of the Iowa River Corridor
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IRVM
Integrated Roadside Vegetation Management (IRVM) integrates the use of native vegetation with appropriate management techniques to produce cost-effective, environmentally sound management for roadside weed and erosion control.

The concept of IRVM has a relatively long history in the state of Iowa; groundwork was underway as early as the mid-1970s to establish one of the nation’s first IRVM programs. The goal of the program was to provide an alternative to typical roadside management practices, including the extensive use of mowing and herbicides. In addition to being costly to implement on a regular basis, these practices were frequently ineffective, and increased the potential for groundwater contamination.

Iowa's Department of Transportation now implements IRVM practices on many of its rights-of-way. Most new construction on state roads is seeded to prairie, and many existing non-native roadsides are being converted to prairie. The state's county road system has a first-in-the-nation reputation for its use of IRVM. Many of the state's 99 counties employ full-time roadside managers to implement IRVM plans.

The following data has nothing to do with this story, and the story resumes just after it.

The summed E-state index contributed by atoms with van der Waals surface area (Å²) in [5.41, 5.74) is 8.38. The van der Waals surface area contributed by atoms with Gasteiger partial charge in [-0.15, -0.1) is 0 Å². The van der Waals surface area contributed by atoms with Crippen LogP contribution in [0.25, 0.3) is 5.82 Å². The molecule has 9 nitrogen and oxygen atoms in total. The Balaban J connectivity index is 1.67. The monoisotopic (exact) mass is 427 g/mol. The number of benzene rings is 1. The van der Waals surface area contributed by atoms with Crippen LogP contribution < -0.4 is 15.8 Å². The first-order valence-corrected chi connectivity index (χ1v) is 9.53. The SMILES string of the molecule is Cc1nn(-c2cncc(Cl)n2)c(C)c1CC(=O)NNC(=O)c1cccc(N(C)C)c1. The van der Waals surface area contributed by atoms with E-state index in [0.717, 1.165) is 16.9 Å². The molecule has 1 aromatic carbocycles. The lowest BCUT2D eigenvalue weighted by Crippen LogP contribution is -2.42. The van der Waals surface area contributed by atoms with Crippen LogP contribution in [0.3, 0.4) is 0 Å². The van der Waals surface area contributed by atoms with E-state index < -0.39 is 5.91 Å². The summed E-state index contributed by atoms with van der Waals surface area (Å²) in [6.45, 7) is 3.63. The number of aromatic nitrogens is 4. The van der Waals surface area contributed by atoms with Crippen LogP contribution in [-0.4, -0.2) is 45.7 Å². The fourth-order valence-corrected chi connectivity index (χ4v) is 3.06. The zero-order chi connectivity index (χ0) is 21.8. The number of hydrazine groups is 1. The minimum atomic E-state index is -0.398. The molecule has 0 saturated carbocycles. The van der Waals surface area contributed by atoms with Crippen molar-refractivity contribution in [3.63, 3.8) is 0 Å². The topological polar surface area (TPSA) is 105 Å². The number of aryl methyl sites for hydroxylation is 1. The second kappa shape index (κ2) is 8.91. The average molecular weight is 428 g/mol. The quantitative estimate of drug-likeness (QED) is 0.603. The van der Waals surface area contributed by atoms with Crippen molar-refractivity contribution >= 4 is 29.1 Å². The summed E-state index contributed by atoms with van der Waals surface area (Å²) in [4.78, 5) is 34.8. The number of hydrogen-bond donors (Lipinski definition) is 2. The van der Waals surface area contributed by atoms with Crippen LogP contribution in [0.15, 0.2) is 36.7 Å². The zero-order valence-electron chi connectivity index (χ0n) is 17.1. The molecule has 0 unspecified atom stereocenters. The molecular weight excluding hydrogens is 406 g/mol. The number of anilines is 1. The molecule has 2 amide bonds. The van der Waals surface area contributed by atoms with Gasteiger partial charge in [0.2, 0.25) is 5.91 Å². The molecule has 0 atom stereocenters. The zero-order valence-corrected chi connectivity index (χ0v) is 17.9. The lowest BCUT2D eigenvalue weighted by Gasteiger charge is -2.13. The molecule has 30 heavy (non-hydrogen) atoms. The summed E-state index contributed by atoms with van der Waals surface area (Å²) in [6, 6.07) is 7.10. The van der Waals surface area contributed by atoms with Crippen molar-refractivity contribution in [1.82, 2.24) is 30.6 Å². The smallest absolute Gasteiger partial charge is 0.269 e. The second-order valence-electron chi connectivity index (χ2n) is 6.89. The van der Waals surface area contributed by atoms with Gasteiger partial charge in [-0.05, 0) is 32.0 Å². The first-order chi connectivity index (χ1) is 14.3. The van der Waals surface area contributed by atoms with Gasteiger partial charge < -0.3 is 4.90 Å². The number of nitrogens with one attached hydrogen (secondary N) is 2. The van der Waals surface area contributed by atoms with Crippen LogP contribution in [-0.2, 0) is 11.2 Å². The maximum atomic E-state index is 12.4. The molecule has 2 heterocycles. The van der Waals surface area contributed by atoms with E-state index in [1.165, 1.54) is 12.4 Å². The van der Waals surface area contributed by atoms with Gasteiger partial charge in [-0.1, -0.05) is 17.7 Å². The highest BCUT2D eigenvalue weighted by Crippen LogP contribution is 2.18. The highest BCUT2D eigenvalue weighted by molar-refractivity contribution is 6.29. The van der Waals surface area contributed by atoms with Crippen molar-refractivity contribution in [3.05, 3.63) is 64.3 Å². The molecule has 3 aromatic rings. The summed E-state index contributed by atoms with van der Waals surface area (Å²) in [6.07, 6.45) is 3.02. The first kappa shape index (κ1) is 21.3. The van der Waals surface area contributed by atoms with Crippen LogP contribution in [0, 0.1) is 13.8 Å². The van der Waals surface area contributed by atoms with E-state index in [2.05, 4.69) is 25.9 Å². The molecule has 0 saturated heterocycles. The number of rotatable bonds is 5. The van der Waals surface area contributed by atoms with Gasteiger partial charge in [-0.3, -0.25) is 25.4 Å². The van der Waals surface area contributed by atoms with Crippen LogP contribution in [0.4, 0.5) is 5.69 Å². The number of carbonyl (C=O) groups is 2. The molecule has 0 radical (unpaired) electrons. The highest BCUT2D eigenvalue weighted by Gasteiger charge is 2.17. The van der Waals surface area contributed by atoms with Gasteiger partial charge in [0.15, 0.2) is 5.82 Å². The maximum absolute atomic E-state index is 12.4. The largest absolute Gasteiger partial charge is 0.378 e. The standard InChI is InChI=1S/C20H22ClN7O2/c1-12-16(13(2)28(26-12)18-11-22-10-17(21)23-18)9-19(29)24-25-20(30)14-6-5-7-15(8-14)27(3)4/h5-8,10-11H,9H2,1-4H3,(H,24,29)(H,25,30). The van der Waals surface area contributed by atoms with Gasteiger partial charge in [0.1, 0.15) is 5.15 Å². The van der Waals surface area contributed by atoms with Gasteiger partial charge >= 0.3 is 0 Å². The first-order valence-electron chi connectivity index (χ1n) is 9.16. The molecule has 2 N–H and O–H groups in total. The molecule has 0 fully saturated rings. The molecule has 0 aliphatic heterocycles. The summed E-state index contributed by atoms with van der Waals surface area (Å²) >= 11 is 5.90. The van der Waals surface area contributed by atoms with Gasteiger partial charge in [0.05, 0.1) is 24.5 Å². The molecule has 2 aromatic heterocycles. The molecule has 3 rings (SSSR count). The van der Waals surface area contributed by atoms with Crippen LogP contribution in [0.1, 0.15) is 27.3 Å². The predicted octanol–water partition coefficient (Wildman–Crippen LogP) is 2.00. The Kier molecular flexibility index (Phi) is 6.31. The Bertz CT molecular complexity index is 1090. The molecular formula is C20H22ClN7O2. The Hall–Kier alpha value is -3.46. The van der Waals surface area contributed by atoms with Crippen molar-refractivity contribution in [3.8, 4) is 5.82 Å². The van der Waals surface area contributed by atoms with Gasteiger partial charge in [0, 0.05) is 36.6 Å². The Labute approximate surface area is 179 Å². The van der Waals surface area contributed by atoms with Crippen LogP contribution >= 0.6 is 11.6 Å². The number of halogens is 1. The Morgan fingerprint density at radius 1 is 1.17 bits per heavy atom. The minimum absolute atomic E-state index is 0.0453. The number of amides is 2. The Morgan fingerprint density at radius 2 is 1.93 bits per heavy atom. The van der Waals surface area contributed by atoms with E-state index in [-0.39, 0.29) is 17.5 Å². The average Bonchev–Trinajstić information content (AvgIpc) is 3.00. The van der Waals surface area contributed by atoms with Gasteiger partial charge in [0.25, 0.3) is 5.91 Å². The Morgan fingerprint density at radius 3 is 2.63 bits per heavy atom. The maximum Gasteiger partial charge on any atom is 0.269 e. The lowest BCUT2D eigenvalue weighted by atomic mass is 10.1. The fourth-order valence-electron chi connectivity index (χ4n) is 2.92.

To date, more than 50,000 acres of state and county roadsides in Iowa have been planted to prairie grasses and wildflowers. Many of these plantings have been funded by the Living Roadway Trust Fund. Established by the state legislature in 1988, the LRTF is an annual, competitive grant program that provides funding for IRVM activities, including the preservation, establishment, and maintenance of native vegetation along roadways; IRVM research, education and training; and county roadside inventories.

 


 
 
 

Bunch Flower
photo by C. Taliga

Praire
Photo by Carl Kurtz

Praire Fire "Prairie Fire," an 1857 lithograph by Henry Lewis, Collection of the State Historical Society of Iowa.